How to Continuously Deploy a Front-end Project Using GitLab and Surge
I recently built a web project from scratch for a client who had no existing infrastructure for web development. As a believer in continuous integration I decided to go with automated deployment from the very beginning.
After a quick research on off the shelf solutions and came up with the following combination:
- Host the source code on GitLab
- Build and deploy using GitLab’s continuous integration pipelines
- Host the web application on Surge
The advantage of this setup is the lack of the need for setting up your own server software while both cloud solutions have free plans to start your project with. Moreover GitLab’s free plan includes private repositories.
This blog post will guide you through the first steps of setting up GitLab and Surge for your own web project.
It is assumed you know the basics of Git, have a GitLab account set up and configured with your ssh key and have the following software installed:
Setting up the project
If you don’t have one yet, use your favorite text editor or IDE to create a web
project in an empty folder with an
index.html at the top level. You can also
copy the html, js and css files from the example project I
created for this post.
Publishing the project to GitLab
First you will need a local Git repository. Set one up using the commands below:
git init git add index.html main.css main.html git commit -m 'First commit'
Next create a new project on GitLab and publish the local repository with these commands (copy the origin URL from GitLab):
git remote add origin email@example.com:some-username/my-project.git git push -u origin --all
Adding static web hosting
We will use Surge for quick and free static web hosting. It comes with a command line tool that can be installed using npm. Run these commands in the root of the project:
npm init -y # If you don't have a package.json yet npm install --save-dev surge node_modules/.bin/surge .
The first time it’s used Surge prompts for an email and password. Choose a subdomain you like or let Surge generate a random one. The output should look like this:
$ node_modules/.bin/surge . Surge - surge.sh email: firstname.lastname@example.org token: ***************** project path: . size: 1 files, 57 bytes domain: my-awesome-project.surge.sh upload: [====================] 100%, eta: 0.0s propagate on CDN: [====================] 100% plan: Free users: email@example.com IP Address: 184.108.40.206 Success! Project is published and running at my-awesome-project.surge.sh
Open http://my-awesome-project.surge.sh in your browser to see the published web project.
Important: Surge prompts for a subdomain every time you run it, if you want to stick with one, save it with the project:
echo my-awesome-project.surge.sh > CNAME
This is the right moment to make a Git commit:
echo node_modules >> .gitignore # Avoid commiting Node.js dependencies git add CNAME package.json package-lock.json .gitignore git commit -m 'Added Surge static hosting'
Setting up continuous deployment
GitLab’s continuous integration pipeline can be configured with
.gitlab-ci.yml placed in the root folder of the project. Create one with the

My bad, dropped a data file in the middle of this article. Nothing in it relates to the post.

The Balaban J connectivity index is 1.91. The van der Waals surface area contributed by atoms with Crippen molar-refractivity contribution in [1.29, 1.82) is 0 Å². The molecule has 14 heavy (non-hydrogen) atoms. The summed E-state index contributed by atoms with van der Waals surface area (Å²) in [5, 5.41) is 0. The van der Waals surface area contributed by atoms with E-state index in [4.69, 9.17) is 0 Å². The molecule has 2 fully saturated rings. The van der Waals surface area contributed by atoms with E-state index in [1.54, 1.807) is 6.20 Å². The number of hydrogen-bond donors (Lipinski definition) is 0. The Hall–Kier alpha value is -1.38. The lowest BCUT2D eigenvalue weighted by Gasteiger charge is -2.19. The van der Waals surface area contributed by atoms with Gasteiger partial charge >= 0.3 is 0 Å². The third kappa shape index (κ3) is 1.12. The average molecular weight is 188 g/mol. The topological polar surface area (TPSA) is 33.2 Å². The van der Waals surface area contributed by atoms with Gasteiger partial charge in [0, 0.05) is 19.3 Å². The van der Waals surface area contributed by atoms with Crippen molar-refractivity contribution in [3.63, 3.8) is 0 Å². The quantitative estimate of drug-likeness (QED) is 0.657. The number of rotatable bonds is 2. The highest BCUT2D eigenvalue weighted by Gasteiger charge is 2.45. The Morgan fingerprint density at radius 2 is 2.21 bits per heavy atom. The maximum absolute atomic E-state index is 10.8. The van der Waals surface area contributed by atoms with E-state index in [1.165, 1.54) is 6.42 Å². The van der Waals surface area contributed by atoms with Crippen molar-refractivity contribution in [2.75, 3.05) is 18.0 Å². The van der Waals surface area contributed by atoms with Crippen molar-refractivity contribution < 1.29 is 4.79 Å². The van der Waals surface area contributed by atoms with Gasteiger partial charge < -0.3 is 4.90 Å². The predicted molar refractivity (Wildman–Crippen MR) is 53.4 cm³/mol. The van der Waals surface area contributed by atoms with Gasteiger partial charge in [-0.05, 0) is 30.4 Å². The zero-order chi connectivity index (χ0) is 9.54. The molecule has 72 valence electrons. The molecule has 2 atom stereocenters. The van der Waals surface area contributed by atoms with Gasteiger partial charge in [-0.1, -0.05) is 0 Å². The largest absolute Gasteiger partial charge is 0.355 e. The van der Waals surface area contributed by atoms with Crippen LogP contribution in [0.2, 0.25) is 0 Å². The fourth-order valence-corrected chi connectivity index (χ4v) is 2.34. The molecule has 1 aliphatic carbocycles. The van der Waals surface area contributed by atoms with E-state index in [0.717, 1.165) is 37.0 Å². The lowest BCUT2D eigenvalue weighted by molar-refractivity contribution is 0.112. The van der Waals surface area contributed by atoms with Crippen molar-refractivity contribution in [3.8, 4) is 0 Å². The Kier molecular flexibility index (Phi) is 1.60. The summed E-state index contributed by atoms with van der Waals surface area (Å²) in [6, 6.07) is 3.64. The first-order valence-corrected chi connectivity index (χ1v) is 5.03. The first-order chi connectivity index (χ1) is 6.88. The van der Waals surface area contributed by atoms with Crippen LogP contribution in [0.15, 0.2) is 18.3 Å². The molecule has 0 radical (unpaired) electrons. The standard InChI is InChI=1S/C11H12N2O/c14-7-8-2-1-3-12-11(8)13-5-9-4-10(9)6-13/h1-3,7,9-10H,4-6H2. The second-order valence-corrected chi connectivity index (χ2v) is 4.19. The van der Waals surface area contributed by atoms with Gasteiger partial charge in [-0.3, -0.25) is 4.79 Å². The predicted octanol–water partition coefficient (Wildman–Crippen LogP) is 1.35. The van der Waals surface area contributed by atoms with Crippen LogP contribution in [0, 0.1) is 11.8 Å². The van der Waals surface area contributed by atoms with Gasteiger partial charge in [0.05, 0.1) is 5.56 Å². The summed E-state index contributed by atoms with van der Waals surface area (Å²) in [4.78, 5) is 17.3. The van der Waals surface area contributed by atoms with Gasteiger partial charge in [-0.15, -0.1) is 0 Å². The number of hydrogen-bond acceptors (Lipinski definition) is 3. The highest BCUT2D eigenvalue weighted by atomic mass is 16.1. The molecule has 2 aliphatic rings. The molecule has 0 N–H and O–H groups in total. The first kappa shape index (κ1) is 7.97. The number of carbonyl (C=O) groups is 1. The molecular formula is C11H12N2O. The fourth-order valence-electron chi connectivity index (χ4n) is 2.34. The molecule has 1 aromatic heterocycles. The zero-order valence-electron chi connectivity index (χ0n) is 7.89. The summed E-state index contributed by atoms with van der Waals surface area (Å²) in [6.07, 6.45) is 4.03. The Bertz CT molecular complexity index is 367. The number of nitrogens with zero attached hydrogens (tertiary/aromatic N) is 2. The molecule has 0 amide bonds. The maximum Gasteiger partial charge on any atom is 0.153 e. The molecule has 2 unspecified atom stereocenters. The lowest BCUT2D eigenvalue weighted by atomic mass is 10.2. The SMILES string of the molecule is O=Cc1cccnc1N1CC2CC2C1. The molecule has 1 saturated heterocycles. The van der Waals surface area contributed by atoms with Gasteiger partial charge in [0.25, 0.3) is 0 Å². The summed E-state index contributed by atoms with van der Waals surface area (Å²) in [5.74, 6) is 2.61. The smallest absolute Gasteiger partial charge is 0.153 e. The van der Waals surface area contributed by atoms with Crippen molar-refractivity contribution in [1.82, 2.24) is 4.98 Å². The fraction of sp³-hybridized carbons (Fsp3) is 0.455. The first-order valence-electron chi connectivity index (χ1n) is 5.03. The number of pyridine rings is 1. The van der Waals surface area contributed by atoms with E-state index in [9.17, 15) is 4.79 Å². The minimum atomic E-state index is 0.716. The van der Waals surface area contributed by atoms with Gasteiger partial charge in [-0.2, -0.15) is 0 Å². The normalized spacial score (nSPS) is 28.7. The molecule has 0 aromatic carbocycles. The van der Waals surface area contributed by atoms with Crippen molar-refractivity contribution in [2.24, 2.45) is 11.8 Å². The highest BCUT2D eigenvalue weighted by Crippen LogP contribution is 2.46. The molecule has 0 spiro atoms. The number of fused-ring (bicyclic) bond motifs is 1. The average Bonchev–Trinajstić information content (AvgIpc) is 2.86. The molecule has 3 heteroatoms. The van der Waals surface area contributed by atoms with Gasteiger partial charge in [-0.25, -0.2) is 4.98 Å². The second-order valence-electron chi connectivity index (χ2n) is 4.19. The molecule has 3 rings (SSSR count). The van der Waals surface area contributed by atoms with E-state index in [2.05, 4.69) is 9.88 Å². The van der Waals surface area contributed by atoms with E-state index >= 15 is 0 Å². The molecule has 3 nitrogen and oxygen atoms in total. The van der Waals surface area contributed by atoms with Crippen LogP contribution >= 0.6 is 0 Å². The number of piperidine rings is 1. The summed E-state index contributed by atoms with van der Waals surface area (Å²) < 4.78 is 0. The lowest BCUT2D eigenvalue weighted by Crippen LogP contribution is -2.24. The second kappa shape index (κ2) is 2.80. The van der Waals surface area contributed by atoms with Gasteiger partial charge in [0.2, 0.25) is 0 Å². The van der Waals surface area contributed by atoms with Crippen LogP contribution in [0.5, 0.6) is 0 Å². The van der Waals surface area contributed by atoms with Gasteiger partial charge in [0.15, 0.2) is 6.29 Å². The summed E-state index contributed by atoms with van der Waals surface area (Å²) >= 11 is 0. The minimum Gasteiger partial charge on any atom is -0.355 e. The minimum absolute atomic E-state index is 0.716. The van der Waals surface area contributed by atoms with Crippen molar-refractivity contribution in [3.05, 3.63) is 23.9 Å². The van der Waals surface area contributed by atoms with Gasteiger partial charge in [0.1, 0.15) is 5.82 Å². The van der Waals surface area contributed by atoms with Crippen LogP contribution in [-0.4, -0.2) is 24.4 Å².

image: node before_script: - npm install deploy: stage: deploy script: - node_modules/.bin/surge .
.gitlab-ci.yml to GitLab the pipeline has to be configured
with Surge access credentials so that it can publish to the domain you
configured in the previous step. First obtain a token from Surge:
$ node_modules/.bin/surge token Surge - surge.sh email: firstname.lastname@example.org token: ***************** token: <COPY THE TOKEN FROM HERE>
Next go to GitLab -> Your project -> Settings -> CI / CD -> Secret variables
- Add a key named
SURGE_LOGINand set the value to the email you use with Surge
- Add a key named
SURGE_TOKENand paste the token into the value from the output of
And now commit and push
.gitlab-ci.yml to GitLab. In a short while you should
see the pipeline running under GitLab -> Your project -> CI / CD -> Pipelines.
If it fails click on the red failed pipeline and the failed job to see the full
terminal output of the deploy job for troubleshooting.
From now on every change you push to GitLab will automatically be deployed to Surge.
Bundling the project
Setting up AssetGraph-builder is not more complicated than running these two commands:
npm install --save-dev assetgraph-builder node_modules/.bin/buildProduction --outroot=dist index.html
Check the contents of
dist folder to see the bundled project.
To do the bundling automatically on GitLab, tweak the contents of
image: node before_script: - npm install deploy: stage: deploy script: - node_modules/.bin/buildProduction --outroot=dist index.html - cp CNAME dist/ - node_modules/.bin/surge dist
Commit and push all changes to GitLab to run the pipeline. Don’t forget to add
dist folder to
.gitignore. After a short while the bundled project should
be republished to Surge.
It should be easy to adopt this approach to your favorite front-end toolchain. Using Yarn instead of npm or bundling with Webpack or Browserify is not much different from the tools used here.
A decent software project has automated tests. Fortunately we already have a pipeline set up with the potential of running our tests. Read the GitLab CI documentation on how to set up advanced pipelines with multiple jobs and stages.
The examples above are published to a GitLab project including public access to the pipeline.
If your project is actually a static web site without the need for a sophisticated bundling process or automated tests a static site generator and/or GitLab Pages or GitHub Pages would do the job.
There are also alternatives for continuous integration, Travis CI for example is free for public projects.